Have you been hit by HMRC’s tax blunder? Harland Accountants’ Deborah Edwards has some timely advice
The current tax fiasco at HMRC is creating ripples of panic across the UK as 1.4 million people can expect a tax demand to burn a hole in the Welcome Mat anytime between now and January 2011.
A newly installed IT system revealed errors in the Year End information for 2008/9 and 2009/10 and although pressure from Westminster forced HMRC chiefs to apologise, they still want their cash back.
Of course 4.3 million PAYE tax payers will get a rebate, but if you’re not one of the lucky ones it’s important you know what to do the day the letter (known as a P800) arrives through your letter box.
Incorrect letters have been issued
It is natural to assume big powerful government organisations like HMRC are always right but that’s not the case. There have been errors so make sure you do the maths and check the demand, have your P60s, payslips, P11Ds and self assessment tax return to hand. If you don’t agree with the calculation speak to your accountant or call HMRC on 0845 3000 627.
If there is an error and it turns out that the employer or pension provider has not operated PAYE correctly, then HMRC should contact the employer to correct the shortfall. Also be aware of internet scams, i.e. HMRC imposters ‘phishing’ for personal information. Remember HMRC will never contact you by email.
Who will be affected?
The PAYE tax demands will affect employed people including company directors, especially those receiving benefits such as a car or with fingers in a few pies i.e. people who are also self employed or have a rental property.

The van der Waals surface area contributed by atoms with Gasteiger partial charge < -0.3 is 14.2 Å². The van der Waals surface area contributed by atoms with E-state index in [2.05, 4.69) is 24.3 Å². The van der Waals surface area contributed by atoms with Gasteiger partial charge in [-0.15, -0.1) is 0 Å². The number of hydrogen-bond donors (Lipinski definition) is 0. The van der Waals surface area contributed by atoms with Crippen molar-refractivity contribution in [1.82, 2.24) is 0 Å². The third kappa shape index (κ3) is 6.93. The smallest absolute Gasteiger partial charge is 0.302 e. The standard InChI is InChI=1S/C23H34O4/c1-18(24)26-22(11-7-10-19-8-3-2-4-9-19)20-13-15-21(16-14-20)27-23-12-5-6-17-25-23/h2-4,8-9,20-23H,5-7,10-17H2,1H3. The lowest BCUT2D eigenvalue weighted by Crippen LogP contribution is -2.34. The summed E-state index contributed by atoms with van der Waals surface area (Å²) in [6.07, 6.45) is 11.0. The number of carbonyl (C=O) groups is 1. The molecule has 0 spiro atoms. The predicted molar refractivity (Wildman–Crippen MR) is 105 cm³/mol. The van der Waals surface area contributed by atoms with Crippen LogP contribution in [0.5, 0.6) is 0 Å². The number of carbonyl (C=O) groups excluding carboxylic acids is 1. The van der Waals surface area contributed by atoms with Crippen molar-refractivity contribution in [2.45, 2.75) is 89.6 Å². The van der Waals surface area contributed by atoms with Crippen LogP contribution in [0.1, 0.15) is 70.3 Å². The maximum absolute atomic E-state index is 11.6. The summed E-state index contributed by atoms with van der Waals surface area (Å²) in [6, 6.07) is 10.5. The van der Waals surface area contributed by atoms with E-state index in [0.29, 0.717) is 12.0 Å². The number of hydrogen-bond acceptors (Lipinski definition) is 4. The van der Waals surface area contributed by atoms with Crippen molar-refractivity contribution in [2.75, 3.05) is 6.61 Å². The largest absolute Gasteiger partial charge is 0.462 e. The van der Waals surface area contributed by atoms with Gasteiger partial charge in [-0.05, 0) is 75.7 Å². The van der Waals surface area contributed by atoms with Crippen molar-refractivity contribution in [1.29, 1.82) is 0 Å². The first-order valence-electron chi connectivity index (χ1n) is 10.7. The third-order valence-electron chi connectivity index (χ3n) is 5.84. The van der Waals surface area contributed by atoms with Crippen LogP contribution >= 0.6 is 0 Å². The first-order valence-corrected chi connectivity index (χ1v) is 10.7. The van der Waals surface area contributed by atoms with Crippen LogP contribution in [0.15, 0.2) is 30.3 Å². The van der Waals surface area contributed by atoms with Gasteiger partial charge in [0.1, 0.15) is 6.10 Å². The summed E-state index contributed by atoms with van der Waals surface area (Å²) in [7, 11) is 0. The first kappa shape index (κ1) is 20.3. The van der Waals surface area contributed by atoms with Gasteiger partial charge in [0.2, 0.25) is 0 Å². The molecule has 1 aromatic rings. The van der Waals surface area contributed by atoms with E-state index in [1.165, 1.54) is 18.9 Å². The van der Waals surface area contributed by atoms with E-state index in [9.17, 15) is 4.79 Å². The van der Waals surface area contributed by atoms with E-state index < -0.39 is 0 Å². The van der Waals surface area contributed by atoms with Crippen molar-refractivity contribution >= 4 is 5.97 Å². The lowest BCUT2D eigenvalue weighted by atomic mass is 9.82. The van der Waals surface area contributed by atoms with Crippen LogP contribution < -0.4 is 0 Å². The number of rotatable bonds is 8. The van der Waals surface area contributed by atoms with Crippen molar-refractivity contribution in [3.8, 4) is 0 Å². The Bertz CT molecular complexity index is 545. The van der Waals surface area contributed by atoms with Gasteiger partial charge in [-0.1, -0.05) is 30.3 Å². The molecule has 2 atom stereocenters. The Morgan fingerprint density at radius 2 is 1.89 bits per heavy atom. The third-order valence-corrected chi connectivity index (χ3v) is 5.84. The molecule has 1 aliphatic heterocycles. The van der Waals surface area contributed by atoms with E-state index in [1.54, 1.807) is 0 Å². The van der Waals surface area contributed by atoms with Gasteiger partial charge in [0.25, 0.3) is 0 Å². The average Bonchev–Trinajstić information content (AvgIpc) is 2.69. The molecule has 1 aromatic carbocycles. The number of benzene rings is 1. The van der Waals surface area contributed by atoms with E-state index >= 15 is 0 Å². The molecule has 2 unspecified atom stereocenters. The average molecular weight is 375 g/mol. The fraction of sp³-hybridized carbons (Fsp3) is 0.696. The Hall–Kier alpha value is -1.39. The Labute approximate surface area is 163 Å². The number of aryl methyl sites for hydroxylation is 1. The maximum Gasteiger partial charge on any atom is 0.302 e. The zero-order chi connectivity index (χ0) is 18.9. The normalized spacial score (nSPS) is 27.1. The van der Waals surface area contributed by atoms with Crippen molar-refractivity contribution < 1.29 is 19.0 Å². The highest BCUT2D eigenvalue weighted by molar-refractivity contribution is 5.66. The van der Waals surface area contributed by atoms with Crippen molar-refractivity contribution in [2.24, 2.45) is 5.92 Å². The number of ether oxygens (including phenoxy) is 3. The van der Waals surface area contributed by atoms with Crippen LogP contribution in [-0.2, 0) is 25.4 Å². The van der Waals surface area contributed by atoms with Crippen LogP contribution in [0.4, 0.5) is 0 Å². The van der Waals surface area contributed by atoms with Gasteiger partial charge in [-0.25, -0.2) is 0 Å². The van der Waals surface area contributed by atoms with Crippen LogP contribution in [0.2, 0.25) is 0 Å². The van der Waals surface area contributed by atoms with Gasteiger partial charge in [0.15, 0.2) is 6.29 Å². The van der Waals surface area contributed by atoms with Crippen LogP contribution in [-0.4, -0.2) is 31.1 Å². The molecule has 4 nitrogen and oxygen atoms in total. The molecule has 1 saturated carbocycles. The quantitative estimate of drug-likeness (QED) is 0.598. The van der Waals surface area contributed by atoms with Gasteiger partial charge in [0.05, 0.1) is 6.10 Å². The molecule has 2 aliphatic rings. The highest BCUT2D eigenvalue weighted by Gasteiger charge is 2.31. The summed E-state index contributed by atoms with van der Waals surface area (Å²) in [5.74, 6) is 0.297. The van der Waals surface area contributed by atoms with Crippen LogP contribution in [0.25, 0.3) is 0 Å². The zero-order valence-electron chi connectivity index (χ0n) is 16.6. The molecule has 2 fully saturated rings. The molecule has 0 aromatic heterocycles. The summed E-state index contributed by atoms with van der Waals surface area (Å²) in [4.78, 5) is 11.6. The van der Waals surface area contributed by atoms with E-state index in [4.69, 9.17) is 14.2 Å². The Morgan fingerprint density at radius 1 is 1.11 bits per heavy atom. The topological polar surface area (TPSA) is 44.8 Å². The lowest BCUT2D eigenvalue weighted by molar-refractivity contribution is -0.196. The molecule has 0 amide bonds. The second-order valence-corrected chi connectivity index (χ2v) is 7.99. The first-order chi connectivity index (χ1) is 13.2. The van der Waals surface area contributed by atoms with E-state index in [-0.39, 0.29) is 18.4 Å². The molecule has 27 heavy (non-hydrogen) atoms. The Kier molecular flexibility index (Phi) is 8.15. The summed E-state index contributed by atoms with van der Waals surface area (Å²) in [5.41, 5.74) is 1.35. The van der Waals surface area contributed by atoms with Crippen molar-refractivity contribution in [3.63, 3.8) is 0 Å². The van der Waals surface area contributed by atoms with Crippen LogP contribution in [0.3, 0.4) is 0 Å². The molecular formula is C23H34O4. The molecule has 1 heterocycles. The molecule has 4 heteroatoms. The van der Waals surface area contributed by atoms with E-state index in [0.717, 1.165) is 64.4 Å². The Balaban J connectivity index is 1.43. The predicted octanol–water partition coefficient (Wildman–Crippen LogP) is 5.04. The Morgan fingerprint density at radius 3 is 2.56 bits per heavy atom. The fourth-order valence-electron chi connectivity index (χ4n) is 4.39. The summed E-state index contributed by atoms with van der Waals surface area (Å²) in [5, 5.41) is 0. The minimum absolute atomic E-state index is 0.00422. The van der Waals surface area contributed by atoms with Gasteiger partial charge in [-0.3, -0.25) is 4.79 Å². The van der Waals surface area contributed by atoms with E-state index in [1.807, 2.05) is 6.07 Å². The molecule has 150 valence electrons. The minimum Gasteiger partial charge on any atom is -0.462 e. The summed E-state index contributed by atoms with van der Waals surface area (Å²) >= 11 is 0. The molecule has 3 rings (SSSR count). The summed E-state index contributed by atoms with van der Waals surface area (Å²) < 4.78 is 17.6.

On a more positive note if you are in the self assessment system and represented by professional advisers you are unlikely to be affected.
Paying it back
The good news is that demands of less than £300 will be written off but those owing less than £2000 will have PAYE collected through monthly instalments from April 2011 in their tax code, which can have a significant impact on a household income. If you want to pay it back in one lump sum then contact HMRC.
For demands of more than £2000 you can negotiate payback periods of up to three years interest free. However, if paying the amount back will cause you hardship than HMRC may consider a freeze on the repayment but this may change should your circumstances change.
Are HMRC in time?
This is something HMRC isn’t shouting about but where all the information has been submitted and HMRC has failed to act within 12 months of the end of the tax in which they received the information, there is a good argument for the sum to be written off. This is pertinent for errors made in the 2008/09 tax year as the deadline has now passed.
Remember these are only guidelines and every case is unique. Harland Accountants strongly recommends seekingprofessional advice before proceeding if you are unsure in anyway.